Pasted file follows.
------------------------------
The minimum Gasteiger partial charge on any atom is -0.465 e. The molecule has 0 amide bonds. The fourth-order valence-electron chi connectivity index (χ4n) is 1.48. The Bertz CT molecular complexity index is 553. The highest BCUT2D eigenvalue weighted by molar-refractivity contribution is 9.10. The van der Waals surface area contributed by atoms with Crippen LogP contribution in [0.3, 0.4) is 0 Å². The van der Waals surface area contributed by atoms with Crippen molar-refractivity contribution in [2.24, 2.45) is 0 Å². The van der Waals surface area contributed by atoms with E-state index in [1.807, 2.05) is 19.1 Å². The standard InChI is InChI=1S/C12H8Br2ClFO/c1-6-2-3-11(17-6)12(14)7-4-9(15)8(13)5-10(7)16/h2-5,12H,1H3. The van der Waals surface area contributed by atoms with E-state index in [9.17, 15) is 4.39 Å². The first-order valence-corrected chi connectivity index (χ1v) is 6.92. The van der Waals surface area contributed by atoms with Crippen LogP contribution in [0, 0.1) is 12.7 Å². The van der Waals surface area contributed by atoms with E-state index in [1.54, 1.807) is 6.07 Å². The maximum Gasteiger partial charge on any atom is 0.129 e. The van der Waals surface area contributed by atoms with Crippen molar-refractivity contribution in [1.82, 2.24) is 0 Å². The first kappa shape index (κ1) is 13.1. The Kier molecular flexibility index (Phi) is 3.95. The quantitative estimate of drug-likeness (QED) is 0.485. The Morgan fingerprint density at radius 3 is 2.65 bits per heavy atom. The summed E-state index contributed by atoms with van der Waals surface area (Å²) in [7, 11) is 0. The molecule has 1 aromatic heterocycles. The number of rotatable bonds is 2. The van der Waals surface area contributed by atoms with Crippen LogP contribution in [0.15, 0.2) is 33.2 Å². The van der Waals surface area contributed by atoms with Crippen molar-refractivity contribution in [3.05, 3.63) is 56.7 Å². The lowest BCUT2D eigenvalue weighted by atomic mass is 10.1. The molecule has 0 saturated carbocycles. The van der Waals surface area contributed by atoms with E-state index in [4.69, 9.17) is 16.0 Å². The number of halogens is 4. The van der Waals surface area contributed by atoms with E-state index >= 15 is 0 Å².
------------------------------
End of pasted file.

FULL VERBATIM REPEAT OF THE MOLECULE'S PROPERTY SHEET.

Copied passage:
The minimum Gasteiger partial charge on any atom is -0.465 e. The molecule has 0 amide bonds. The fourth-order valence-electron chi connectivity index (χ4n) is 1.48. The Bertz CT molecular complexity index is 553. The highest BCUT2D eigenvalue weighted by molar-refractivity contribution is 9.10. The van der Waals surface area contributed by atoms with Crippen LogP contribution in [0.3, 0.4) is 0 Å². The van der Waals surface area contributed by atoms with Crippen molar-refractivity contribution in [2.24, 2.45) is 0 Å². The van der Waals surface area contributed by atoms with E-state index in [1.807, 2.05) is 19.1 Å². The standard InChI is InChI=1S/C12H8Br2ClFO/c1-6-2-3-11(17-6)12(14)7-4-9(15)8(13)5-10(7)16/h2-5,12H,1H3. The van der Waals surface area contributed by atoms with E-state index in [9.17, 15) is 4.39 Å². The first-order valence-corrected chi connectivity index (χ1v) is 6.92. The van der Waals surface area contributed by atoms with Crippen LogP contribution in [0, 0.1) is 12.7 Å². The van der Waals surface area contributed by atoms with E-state index in [1.54, 1.807) is 6.07 Å². The maximum Gasteiger partial charge on any atom is 0.129 e. The van der Waals surface area contributed by atoms with Crippen molar-refractivity contribution in [1.82, 2.24) is 0 Å². The first kappa shape index (κ1) is 13.1. The Kier molecular flexibility index (Phi) is 3.95. The quantitative estimate of drug-likeness (QED) is 0.485. The Morgan fingerprint density at radius 3 is 2.65 bits per heavy atom. The summed E-state index contributed by atoms with van der Waals surface area (Å²) in [7, 11) is 0. The molecule has 1 aromatic heterocycles. The number of rotatable bonds is 2. The van der Waals surface area contributed by atoms with Crippen LogP contribution in [0.15, 0.2) is 33.2 Å². The van der Waals surface area contributed by atoms with Crippen molar-refractivity contribution in [3.05, 3.63) is 56.7 Å². The lowest BCUT2D eigenvalue weighted by atomic mass is 10.1. The molecule has 0 saturated carbocycles. The van der Waals surface area contributed by atoms with E-state index in [4.69, 9.17) is 16.0 Å². The number of halogens is 4. The van der Waals surface area contributed by atoms with E-state index >= 15 is 0 Å².